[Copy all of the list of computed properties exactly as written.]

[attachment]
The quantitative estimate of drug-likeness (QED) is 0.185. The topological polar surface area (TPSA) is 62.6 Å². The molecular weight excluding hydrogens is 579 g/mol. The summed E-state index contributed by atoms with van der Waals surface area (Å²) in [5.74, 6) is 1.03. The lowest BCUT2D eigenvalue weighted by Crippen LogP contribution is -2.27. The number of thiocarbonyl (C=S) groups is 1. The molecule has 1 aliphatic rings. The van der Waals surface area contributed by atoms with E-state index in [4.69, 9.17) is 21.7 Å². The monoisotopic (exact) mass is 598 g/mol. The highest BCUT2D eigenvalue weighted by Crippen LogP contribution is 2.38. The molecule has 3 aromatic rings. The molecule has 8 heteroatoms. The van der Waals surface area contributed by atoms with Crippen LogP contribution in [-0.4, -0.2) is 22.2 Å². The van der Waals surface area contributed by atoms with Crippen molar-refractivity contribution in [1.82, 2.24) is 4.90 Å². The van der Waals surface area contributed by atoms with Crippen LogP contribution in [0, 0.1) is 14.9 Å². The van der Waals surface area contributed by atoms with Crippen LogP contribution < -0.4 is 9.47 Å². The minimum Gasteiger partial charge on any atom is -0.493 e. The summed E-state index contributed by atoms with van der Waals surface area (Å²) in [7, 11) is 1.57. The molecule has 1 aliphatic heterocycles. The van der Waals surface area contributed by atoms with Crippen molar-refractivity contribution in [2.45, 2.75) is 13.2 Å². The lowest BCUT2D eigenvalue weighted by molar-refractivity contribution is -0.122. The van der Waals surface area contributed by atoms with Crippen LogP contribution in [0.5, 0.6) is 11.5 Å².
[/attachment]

The quantitative estimate of drug-likeness (QED) is 0.185. The topological polar surface area (TPSA) is 62.6 Å². The molecular weight excluding hydrogens is 579 g/mol. The summed E-state index contributed by atoms with van der Waals surface area (Å²) in [5.74, 6) is 1.03. The lowest BCUT2D eigenvalue weighted by Crippen LogP contribution is -2.27. The number of thiocarbonyl (C=S) groups is 1. The molecule has 1 aliphatic rings. The van der Waals surface area contributed by atoms with E-state index in [4.69, 9.17) is 21.7 Å². The monoisotopic (exact) mass is 598 g/mol. The highest BCUT2D eigenvalue weighted by Crippen LogP contribution is 2.38. The molecule has 3 aromatic rings. The molecule has 8 heteroatoms. The van der Waals surface area contributed by atoms with Crippen LogP contribution in [-0.4, -0.2) is 22.2 Å². The van der Waals surface area contributed by atoms with Crippen molar-refractivity contribution in [1.82, 2.24) is 4.90 Å². The van der Waals surface area contributed by atoms with Crippen LogP contribution in [0, 0.1) is 14.9 Å². The van der Waals surface area contributed by atoms with Crippen LogP contribution < -0.4 is 9.47 Å². The minimum Gasteiger partial charge on any atom is -0.493 e. The summed E-state index contributed by atoms with van der Waals surface area (Å²) in [7, 11) is 1.57. The molecule has 1 aliphatic heterocycles. The van der Waals surface area contributed by atoms with Crippen molar-refractivity contribution in [2.45, 2.75) is 13.2 Å². The lowest BCUT2D eigenvalue weighted by molar-refractivity contribution is -0.122. The van der Waals surface area contributed by atoms with Crippen LogP contribution in [0.5, 0.6) is 11.5 Å².